Period-proof pants: Too good to be true?

They look and feel like normal knickers - but they can hold up to two tampons’ worth of liquid

period pants
(Image credit: Pretty Clever Pants)

“Period pants” might call to mind your tattiest pair of black undies, but now you can buy knickers that actually promise to be “period proof”.

Pretty Clever Pants, the brainchild of former Changing Rooms presenter Carol Smillie and former British tennis number one Annabel Croft, uses a thin layer of super-absorbent material to prevent any unwelcome leaks.

Writing for Huffington Post UK, Smillie said she had been inspired by a conversation with her daughters about their fear of getting their period unexpectedly away from home.

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“I remember feeling exactly the same as a young girl, and couldn’t believe a quarter of a century later we had not come up with a solution to such a common problem,” she said.

The knickers, now on sale in the UK, are being touted as a blush-sparing saviour for women with medical conditions which cause heavy or irregular periods, such as endometriosis or polycystic ovary syndrome, as well as those suffering pelvic floor weakness.

Period pants are growing in popularity across the Atlantic as a safe and environmentally responsible solution to an age-old worry for menstruating women.

New York-based company Thinx has been making its figure-hugging line of absorbent knickers modelled on Spanx since 2011, with Mila Kunis among its celebrity converts, The Guardian reports.

The company sells a range of knickers for different flows, and claims that its most robust model can accommodate up to two tampons’ worth of liquid.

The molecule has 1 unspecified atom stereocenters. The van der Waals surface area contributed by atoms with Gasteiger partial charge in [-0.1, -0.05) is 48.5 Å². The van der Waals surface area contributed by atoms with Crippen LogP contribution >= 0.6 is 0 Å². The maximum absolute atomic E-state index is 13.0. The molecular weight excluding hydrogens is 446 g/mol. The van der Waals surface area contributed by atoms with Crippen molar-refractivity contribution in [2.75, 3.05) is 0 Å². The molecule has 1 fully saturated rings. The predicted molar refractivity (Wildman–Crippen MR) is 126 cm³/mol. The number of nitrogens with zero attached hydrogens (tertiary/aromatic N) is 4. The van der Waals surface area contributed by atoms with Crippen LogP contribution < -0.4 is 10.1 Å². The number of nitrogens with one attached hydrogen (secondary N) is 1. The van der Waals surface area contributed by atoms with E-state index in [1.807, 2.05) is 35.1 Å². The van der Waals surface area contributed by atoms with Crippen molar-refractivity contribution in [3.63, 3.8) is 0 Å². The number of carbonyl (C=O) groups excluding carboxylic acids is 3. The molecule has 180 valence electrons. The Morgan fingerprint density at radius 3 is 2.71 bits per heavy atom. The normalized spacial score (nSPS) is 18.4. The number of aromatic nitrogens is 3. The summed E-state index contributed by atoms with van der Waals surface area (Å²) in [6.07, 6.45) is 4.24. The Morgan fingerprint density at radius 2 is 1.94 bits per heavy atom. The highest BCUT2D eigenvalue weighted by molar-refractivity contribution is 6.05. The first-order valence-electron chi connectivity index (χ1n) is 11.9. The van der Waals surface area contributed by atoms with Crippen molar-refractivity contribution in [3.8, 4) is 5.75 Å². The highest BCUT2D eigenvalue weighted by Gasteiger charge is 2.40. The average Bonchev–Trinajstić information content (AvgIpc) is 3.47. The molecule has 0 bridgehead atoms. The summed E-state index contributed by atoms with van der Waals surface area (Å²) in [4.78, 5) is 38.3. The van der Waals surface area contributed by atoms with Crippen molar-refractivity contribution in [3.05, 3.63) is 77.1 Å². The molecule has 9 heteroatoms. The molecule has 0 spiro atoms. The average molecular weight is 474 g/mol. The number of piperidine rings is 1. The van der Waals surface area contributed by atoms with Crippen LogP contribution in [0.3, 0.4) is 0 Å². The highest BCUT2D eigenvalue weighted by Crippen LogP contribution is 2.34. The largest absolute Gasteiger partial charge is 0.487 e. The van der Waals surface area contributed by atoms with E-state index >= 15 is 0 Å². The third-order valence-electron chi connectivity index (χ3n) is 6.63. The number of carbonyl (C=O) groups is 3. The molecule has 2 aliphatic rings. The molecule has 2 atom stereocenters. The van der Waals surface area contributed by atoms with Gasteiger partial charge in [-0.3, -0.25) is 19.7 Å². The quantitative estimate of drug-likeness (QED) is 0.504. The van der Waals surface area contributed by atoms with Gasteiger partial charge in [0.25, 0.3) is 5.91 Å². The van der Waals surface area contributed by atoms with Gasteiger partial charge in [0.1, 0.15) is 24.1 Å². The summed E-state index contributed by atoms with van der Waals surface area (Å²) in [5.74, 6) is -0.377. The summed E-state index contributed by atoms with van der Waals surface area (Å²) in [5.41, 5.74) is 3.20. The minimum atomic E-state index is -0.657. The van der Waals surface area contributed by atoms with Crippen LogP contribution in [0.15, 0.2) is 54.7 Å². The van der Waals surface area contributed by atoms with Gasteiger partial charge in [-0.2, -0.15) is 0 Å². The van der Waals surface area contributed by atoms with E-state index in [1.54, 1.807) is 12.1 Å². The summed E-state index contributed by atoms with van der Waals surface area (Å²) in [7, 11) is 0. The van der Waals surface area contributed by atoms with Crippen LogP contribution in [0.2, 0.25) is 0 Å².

Blood is drawn down into a thin lower layer of absorbent material, meaning the wearer should always feel dry and comfortable. After use, the pants are hand rinsed and then washed as part of a regular laundry cycle.

The response from those who have tried Thinx has been largely positive - although reviewers acknowledge that the first challenge is overcoming the gut feeling of aversion. “My initial thought was ‘ew, no!’,” wrote Delphine Chui, who tested Thinx for Marie Claire earlier this year, but “it really did the job”.

Glamour’s test panel also gave period pants the thumbs up, although the consensus was that the pants were best used for lighter flows or in tandem with another sanitary product.

Despite the initial misgivings, wearing the form-fitting underwear “made me feel sexy - and a bit dangerous”, wrote the site’s entertainment editor, Kate Branch. “And that’s never a combo I experience on my period while at the beach.”

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